‘One Asean’

Vehicles imported into the Philippines by other Asean-member countries are not slapped with tariffs. PHOTO BY BRIAN AFUANG

Vehicles imported into the Philippines by other Asean-member countries are not slapped with tariffs. PHOTO BY BRIAN AFUANG

(The forum was organized by the Association of Vehicle Importers and Distributors, but the speakers invited appeared to focus on issues related to vehicle manufacturing.—Editor)

ARE we ready for the Asean Economic Community (AEC)?

The Association of Vehicle Importers and Distributors (AVID) recently held a dialogue on the opportunities and directions Philippine businesses— especially the automotive sector—may take to maximize the benefits of the AEC.

AVID is composed of 15 of the top vehicle importers in the Philippines. The group, formed in July 2010, is headed by Fe Perez-Agudo, president and chief operating officer of Hyundai Asia Resources Inc.

Themed “Come Unity, Setting Directions for one Asean,” AVID’s fourth Thought Leadership Forum was led by a panel of experts that included Cielito Habito, chief of party at USAID’s Trade Related Technical Assistance for Development (TRADE) Project, Department of Trade and Industry Assistant Secretary Rafaelita Aldaba and Dr. Federico Macaranas of the Asian Institute of Management.

According to Habito, AEC is not just coming next year but is mostly already here, and it is encouraging Philippine entrepreneurs to focus on attracting the right investments in the right sectors to create value and gain greater participation in the regional production network.

“As of January 2010, 99.6 percent of all the products we trade with Asean were all brought down to zero tariffs,” said Habito, adding that the only products that remain protected are the politically sensitive ones such as rice, sugar and, sometimes, other agricultural produce.

Habito stressed that AEC is more about complementation and less about competition, a program where several countries trade and benefit from one another.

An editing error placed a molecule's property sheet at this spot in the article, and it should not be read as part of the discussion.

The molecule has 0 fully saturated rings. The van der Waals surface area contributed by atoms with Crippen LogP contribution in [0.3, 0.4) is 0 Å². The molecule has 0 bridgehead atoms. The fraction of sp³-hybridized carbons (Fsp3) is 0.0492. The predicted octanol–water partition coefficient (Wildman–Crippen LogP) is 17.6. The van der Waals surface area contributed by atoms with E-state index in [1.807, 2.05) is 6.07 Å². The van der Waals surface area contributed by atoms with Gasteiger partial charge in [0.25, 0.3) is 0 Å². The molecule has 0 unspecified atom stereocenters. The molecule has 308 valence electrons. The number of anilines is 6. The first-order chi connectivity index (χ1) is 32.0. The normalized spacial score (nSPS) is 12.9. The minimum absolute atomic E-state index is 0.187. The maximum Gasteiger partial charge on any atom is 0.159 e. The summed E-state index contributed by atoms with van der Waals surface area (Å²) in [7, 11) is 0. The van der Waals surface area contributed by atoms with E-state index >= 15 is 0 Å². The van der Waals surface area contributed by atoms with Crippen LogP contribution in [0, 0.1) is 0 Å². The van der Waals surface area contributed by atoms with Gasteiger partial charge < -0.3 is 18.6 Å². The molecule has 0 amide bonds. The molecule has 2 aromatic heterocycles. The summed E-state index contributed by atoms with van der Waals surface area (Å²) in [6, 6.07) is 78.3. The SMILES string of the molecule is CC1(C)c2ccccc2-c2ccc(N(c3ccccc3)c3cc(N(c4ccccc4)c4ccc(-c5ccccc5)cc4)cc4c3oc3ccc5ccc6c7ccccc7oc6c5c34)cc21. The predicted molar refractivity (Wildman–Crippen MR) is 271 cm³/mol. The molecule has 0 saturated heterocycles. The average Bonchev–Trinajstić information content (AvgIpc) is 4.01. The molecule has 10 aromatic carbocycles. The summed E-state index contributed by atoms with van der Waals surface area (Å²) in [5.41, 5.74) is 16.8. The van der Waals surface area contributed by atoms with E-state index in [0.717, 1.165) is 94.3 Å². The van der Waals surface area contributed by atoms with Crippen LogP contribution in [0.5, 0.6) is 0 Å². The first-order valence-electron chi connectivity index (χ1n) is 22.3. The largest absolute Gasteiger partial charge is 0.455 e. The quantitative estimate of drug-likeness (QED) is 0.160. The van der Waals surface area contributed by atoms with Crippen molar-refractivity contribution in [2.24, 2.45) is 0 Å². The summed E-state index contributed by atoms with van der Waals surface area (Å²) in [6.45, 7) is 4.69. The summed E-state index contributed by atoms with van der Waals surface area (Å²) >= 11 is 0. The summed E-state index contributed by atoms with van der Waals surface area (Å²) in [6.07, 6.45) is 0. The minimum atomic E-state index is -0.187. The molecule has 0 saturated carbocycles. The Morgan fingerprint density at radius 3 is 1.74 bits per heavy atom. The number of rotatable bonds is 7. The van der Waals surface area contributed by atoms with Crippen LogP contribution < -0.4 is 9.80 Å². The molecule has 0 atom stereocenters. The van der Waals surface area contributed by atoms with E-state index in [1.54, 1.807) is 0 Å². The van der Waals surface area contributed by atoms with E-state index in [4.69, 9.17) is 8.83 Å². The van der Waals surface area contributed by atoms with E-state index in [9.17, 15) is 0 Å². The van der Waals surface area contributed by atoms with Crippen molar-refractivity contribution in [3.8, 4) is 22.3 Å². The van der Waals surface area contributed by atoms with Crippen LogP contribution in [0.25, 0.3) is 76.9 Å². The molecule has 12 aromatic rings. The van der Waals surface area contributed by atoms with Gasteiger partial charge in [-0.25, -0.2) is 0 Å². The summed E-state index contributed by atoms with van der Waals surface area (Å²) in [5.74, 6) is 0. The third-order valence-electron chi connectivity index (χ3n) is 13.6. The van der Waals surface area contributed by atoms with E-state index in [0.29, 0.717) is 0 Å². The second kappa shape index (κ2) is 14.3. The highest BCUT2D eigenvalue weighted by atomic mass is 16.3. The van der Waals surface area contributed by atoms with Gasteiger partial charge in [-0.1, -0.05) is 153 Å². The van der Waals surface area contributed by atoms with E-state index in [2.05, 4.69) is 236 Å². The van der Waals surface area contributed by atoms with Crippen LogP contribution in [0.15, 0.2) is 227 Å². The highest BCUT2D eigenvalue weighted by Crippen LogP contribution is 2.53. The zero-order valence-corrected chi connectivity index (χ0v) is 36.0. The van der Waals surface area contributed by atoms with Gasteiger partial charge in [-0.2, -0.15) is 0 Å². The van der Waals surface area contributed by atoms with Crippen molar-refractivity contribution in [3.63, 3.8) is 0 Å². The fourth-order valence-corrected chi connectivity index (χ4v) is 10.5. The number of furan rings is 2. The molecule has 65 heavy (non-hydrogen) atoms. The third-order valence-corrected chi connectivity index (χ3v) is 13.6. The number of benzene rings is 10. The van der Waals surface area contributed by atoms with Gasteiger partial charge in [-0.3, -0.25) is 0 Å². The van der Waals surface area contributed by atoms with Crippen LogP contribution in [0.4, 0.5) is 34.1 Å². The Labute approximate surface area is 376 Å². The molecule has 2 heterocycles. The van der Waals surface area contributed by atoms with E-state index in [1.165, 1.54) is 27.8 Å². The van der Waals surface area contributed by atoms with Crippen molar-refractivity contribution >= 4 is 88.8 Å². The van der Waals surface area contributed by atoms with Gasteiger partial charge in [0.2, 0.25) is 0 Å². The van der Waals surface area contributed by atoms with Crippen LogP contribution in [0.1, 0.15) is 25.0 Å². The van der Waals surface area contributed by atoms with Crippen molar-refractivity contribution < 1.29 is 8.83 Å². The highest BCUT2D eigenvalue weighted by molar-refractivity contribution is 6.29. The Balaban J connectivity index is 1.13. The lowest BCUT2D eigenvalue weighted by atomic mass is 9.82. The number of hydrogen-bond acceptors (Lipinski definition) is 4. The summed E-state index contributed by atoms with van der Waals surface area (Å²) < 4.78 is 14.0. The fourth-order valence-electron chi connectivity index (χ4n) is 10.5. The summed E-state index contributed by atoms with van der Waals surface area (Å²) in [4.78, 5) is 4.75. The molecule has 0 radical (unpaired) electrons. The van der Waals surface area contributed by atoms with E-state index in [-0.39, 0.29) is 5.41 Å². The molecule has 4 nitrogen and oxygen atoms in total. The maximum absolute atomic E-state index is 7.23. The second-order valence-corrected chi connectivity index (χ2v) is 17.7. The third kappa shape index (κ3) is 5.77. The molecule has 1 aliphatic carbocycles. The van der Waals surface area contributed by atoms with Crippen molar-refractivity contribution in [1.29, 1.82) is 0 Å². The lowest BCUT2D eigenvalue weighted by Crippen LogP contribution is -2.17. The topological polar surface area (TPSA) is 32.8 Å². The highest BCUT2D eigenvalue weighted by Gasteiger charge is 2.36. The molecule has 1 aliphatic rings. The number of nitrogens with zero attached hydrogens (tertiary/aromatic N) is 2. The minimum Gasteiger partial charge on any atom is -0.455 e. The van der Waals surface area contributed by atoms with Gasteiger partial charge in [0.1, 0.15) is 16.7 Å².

“There’s no such thing as made in a particular country anymore; no ‘Made in China,’ no ‘Made in US.’ Boeing jet planes can already be called ‘Made in the World’ because if you dissect a Boeing airplane you see the whole United Nations in there in terms of different components,” he said.

According to Habito, the overall benefits of the AEC include an exchange of technology, allowing countries to help one another by building business partnerships. But he said there is a downside; if one country shuts down its production, its partner country is also affected.

The USAID official noted that AEC will push the country to bring down trade and investment barriers, which would build competitiveness and bring increased competition. This would lead to lower prices, better quality of products and wider choices for consumers.

According to Macaranas, technology is the driver for growth in countries such as Japan, China, Korea and India. He also encouraged a focus on earth-friendly and safe automotive parts.

“Many of us are talented in the software and hardware industries. The Philippines can focus on this for automotive parts so that we develop technologies related to these,” he said.

One of the things Macaranas also recommended is the building of testing centers that would ensure products are good and safe.

For Aldaba, industry upgrading is the best way to create jobs and to reduce poverty. She cited that only the manufacturing sector can employ a mix of workers, regardless of experience or educational attainment.

The challenge, according to Aldaba, is to create a single market and a single production pace, as well as deepen the country’s participation in regional production networks in order for the Philippines to take advantage of globalization and the AEC.

So, is the domestic auto sector ready for AEC? AVID said; “We are ready, and we should be ready.”


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